Patient Safety: Pay Now or Pay Later
The standards are:
- Establish a culture of safety
- Implement and sustain a safe patient handling and mobility (SPHM) Program
- Incorporate ergonomic design principles to provide a safe environment of care
- Select, install, and maintain SPHM technology
- Establish a system for education, training, and maintaining competence
- Integrate patient-centered SPHM assessment, plan of care, and use of SPHM technology
- Include SPHM in reasonable accommodation and post-injury return to work
- Establish a comprehensive evaluation system
During the call, Daley and other speakers made a strong case for the use of technology, such as ceiling lifts, to assist in moving, lifting, and repositioning patients. She said that musculoskeletal injuries are a primary reason healthcare workers leave direct patient care, adding that often healthcare workers don't get injured by a single event.
Rather, most injuries are the result of the cumulative effect of lifting heavy loads day in and day out for years, which can lead to long-term disorders and disability, Daley said.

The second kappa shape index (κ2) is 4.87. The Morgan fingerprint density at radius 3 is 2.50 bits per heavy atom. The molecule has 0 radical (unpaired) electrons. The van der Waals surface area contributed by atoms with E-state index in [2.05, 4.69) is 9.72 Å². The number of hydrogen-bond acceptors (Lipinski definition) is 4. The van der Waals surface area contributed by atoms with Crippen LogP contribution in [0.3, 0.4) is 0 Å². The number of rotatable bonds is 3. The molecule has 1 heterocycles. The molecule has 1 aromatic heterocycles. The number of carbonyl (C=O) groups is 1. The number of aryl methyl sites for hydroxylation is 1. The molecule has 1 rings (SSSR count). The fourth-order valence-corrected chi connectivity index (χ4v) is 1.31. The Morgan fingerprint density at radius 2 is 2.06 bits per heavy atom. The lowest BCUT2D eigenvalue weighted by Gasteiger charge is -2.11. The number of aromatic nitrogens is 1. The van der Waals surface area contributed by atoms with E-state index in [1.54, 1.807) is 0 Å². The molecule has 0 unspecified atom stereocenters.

She also cited 2011 U.S. Bureau of Labor statistics showing that nursing professions are among the top five occupations in the number of musculoskeletal disorder-related on-the-job injuries or illnesses that require missed days from work. In fact, nursing assistants topped the list, beating out laborers, janitors, and truck drivers.
- Providers Lag as Consumers Set Agenda
- Look Beyond Nurse-Patient Ratios
- Esther Dyson Launches Population Health Challenge
- Reform Puts Vise Grips on Physicians
- Crisis Spurs Healthcare Payment Reform in Arkansas
- Hospital Groups Back NQF Report on Patient Sociodemographics
- ICD-10 Delay Alters Provider, Vendor Prep
- NPP Demand Rising Under Value-Based Care Models
- Medicare Opt-Out a Viable Physician Strategy
- Reduce Readmissions by Activating Patients to Do 'Self-Care'